Struzik cautions that this “cessation of scientific collaboration comes at a precarious moment for the Arctic: Environmental risks associated with sea ice loss, pollution, and shipping are increasing; Russia and other Arctic states are proposing new boundary lines along the continental shelf that would expand their claims over the Arctic Ocean seabed; and peatlands have been continuing to burn after a year of record-setting wildfires in northern Russia, adding substantially to the nation’s greenhouse gas emissions. (Russia is the world’s fourth-largest emitter of greenhouse gases.)

In addition, China is ramping up its economic interests in the Arctic. Struzik’s takeaway: “The Arctic has long been a model for optimism and international cooperation. A lot needs to be done to keep it that way.”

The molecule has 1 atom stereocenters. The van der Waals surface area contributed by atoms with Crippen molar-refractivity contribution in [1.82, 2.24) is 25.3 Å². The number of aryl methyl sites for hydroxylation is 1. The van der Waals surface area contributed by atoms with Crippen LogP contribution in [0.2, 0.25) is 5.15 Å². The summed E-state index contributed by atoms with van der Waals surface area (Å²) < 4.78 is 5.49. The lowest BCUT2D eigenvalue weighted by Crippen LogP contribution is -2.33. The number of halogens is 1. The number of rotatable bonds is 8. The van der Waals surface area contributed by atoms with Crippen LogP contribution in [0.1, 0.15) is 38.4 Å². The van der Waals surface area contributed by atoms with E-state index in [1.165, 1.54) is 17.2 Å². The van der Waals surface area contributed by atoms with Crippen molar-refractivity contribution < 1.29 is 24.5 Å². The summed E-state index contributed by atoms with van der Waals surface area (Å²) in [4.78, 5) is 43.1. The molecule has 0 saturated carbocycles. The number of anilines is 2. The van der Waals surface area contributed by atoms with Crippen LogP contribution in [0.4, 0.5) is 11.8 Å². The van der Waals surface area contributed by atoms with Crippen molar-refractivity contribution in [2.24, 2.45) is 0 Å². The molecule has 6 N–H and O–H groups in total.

As Struzik explains: “What happens in the Arctic matters to the rest of the world. There are many examples to drive this point home. One of the most impactful is the jet stream, which manufactures weather and moves weather from west to east. The strength of the jet stream is dependent on the difference in temperature between the Arctic and mid-latitudes. The larger the difference, the stronger the jet stream.

“As the temperatures difference wanes in this warming world, the jet stream weakens. That’s why we see heat domes building in places like British Columbia, which has been hard hit by wildfires since 2017. The jet stream is not strong enough to move it and allow wet Pacific moisture to move in.”

Hrynyshyn predicts that we can expect lots more disruption in the future.